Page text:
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S.I.P. FOOD HOUSE and MR. and MRS. Alejandro Pablo v.

Restituto Batolina
G.R. No. 192473, October 11, 2010
Facts:
The GSIS Multi-Purpose Cooperative (GMPC) is an entity organized by the employees of the
Government Service Insurance System (GSIS). Incidental to its purpose, GMPC wanted to operate a canteen
in the new GSIS Building, but had no capability and expertise in this area. Thus, it engaged the services of
the petitioner S.I.P. Food House (SIP), owned by the spouses Alejandro and Esther Pablo, as
concessionaire. The respondents Restituto Batolina and nine (9) others (the respondents) worked as waiters
and waitresses in the canteen.
In February 2004, GMPC terminated SIPs contract as GMPC concessionaire. The termination of the
concession contract caused the termination of the respondents employment, prompting them to file a
complaint for illegal dismissal, with money claims, against SIP and the spouses Pablo. NLRC ruled in favor of
the petitioner and CA affirmed the ruling of NLRC. SIP seeks a reversal of the appellate courts ruling that it
was the employer of the respondents, claiming that it was merely a labor-only contractor of GMPC
Issue:
Whether or not SIP was liable to them for their statutory benefits, although it was not made to answer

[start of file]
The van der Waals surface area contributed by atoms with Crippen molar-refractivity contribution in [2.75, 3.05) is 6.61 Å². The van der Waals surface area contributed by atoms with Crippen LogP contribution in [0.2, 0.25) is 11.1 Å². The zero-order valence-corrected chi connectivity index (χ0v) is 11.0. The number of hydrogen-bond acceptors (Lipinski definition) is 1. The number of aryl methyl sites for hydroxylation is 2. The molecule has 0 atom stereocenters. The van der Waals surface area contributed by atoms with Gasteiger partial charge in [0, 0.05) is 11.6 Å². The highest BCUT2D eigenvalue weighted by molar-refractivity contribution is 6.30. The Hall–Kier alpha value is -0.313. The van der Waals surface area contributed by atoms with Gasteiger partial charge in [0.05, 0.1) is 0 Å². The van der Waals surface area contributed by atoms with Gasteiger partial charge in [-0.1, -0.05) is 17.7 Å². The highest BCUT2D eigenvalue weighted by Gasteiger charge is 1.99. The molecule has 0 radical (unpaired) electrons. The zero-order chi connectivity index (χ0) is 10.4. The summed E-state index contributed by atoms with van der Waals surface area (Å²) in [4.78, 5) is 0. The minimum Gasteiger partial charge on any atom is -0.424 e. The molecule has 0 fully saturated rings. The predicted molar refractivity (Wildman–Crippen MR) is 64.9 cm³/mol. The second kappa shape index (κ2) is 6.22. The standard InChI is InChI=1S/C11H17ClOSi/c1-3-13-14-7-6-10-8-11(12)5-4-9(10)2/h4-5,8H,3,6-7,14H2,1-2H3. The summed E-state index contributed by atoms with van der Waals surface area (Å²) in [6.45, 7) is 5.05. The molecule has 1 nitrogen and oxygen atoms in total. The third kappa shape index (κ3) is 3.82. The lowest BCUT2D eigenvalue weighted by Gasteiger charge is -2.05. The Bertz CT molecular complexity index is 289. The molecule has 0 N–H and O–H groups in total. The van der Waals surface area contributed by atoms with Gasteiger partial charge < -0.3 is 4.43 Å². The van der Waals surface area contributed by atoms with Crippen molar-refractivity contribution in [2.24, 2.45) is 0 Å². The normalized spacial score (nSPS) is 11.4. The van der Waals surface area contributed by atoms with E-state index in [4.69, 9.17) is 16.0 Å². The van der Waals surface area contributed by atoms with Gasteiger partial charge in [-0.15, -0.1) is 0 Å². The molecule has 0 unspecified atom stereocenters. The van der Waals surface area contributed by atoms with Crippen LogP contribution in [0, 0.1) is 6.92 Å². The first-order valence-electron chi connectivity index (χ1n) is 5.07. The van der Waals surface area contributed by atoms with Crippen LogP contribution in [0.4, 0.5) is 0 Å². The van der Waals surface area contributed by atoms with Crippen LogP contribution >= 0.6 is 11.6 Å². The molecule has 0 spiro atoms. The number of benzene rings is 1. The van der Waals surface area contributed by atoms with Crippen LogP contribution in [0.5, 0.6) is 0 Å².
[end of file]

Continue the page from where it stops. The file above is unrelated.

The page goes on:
for their lost employment due to the involuntary nature of the canteens closure
Ruling:
The CA ruled out SIPs claim that it was a labor-only contractor or a mere agent of GMPC. We
agree with the CA; SIP and its proprietors could not be considered as mere agents of GMPC because they
exercised the essential elements of an employment relationship with the respondents such as hiring, payment
of wages and the power of control, not to mention that SIP operated the canteen on its own account as it paid a
fee for the use of the building and for the privilege of running the canteen. The fact that the respondents
applied with GMPC in February 2004 when it terminated its contract with SIP, is another clear indication that
the two entities were separate and distinct from each other. We thus see no reason to disturb the CAs
findings.
We likewise affirm the CA ruling on the monetary award to Batolina and the other complainants. The
free board and lodging SIP furnished the employees cannot operate as a set-off for the underpayment of their
wages. We held in Mabeza v. National Labor Relations Commission that the employer cannot simply deduct
from the employees wages the value of the board and lodging without satisfying the following
requirements: (1) proof that such facilities are customarily furnished by the trade; (2) voluntary acceptance in
writing by the employees of the deductible facilities; and
(3) proof of the fair and reasonable value of the
facilities charged. As the CA aptly noted, it is clear from the records that SIP failed to comply with these
requirements.
On the collateral issue of the proper computation of the monetary award, we also find the CA ruling to
be in order. Indeed, in the absence of evidence that the employees worked for 26 days a month, no need exists
to recompute the award for the respondents who were explicitly claiming for their salaries and benefits for
the services rendered from Monday to Friday or 5 days a week or a total of 20 days a month.